Plan B Update

The update is that there is no update–that is, no new information to reveal. But it’s been awhile since the issue was discussed on this blog and there are a few related media items worth mentioning.

There was Catholic Concerns Day, for instance. The Courant made the absurd claim that “about 100” participated (the Post put the number three times higher) and a caption under a Courant photo put the number at “dozens.” (You can also read the AP account here.)

The lede for most stories and on the liberal blogs was the Archbishop’s talk about finding a Plan B solution. But this is not news–those of us on the pro-religious liberty side have wanted a solution all along. One of the many fallacies disseminated to the public by our opponents in this debate is that it is the Church that won’t negotiate. In reality, it’s the pro-abortion side that has refused to budge.

And abortion–as the title of Barry Feldman’s Courant op-ed says–is where Catholic hospitals draw the line:

The Catholic hospitals do provide emergency contraception, or Plan B, when that hormonal medication can act as a contraceptive.

The Catholic hospitals do not provide Plan B only when the victim of sexual assault is already in the ovulation stage of her cycle.

In such cases, Plan B cannot act as a contraceptive, and the only objective of administering Plan B is to impede the implantation of a fertilized ovum, which is abortion that is contrary to Catholic religious beliefs. In such cases, Plan B is not “emergency contraception,” and it is misleading to characterize it as such.

But mislead is what the Church’s opponents continue to do–including in an op-ed by Steve Fleischman, M.D., published the same day as Feldman’s piece:

Medical science defines pregnancy as beginning upon successful implantation of a fertilized egg in the uterus. Therefore, an abortion can only be performed after implantation. Because emergency contraception has no effect once implantation has occurred, it is simply contraception – no more, no less.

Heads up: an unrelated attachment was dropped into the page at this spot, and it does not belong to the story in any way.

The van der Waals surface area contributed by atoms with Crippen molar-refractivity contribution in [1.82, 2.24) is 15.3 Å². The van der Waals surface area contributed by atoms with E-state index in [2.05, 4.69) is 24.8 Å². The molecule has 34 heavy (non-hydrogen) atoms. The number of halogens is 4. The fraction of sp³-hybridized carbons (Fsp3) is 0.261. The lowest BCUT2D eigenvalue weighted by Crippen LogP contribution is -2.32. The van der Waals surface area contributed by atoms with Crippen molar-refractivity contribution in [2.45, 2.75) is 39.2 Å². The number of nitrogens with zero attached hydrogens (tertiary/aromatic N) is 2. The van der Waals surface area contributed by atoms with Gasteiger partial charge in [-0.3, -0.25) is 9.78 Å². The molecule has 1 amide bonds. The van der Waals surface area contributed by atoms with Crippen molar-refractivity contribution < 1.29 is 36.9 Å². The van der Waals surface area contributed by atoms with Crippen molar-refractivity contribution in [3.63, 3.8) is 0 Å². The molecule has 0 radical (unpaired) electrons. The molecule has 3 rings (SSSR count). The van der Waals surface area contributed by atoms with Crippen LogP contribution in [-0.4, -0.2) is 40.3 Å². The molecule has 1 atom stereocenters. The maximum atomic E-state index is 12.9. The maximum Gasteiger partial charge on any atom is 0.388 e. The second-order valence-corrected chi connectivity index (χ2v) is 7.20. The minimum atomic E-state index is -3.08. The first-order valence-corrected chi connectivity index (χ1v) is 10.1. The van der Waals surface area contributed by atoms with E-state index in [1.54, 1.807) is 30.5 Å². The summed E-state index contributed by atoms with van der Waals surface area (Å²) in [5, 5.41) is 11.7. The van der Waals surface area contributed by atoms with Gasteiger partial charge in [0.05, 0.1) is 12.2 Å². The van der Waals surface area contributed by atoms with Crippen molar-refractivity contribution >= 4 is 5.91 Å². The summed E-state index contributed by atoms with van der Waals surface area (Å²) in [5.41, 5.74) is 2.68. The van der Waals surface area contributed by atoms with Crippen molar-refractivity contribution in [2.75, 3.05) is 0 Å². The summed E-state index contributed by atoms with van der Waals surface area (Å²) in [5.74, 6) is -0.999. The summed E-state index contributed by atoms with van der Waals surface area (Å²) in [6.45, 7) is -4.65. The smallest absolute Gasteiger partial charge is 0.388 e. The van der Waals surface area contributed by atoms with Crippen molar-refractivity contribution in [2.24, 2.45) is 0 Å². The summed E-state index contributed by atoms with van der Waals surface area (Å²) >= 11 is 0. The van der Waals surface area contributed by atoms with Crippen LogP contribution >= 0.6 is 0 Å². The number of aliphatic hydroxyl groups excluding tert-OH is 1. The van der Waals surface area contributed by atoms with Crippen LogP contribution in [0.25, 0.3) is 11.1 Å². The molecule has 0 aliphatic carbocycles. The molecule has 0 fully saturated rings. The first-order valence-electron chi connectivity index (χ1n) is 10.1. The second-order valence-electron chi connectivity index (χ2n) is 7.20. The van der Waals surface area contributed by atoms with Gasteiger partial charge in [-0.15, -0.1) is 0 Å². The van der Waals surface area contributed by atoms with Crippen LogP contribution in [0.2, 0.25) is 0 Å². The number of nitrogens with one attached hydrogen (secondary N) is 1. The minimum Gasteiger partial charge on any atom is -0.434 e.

Feldman anticipated Fleischman’s sleight of hand and responds:

The issue is not, as some say, when “pregnancy” begins and the different ways in which that term may be defined. The issue is when life begins, and how one’s religious beliefs in that regard must be respected.

And the question of how to respect religious beliefs in regard to when life begins is not about whether life has begun–it’s about whether it is morally permissible to deliberately kill a new human life. The latter question is a religious one, the former–as previously mentioned on this blog–is a scientific one:

And that the formation of an embryo marks the beginning of a new human life is, indeed, a matter of science. Embryology textbooks are clear on the matter. Some examples from a footnote in Ramesh Ponnuru’s The Party of Death:

1) “…the male and female sex cells or gametes, which will unite at fertilization to initiate the embryonic development of a new individual” (William J. Larsen, Human Embryology, 2001)

2) “Human development begins at fertilization…[the resulting zygote] marked the beginning of each of us as a unique individual.” (Moore and Persaud, The Developing Human, 1998)

3) “fertilization…is a critical landmark…because…a new, genetically distinct human organism is formed…” (O’Rahilly and Mueller, Human Embryology and Teratology, 2000)

4) In Gilbert, Developmental Biology (2000), Chapter 7 is entitled: “Fertilization: Beginning a New Organism.” First sentence reads: Fertilization is the process whereby two sex cells (gametes) fuse together to create a new individual…”


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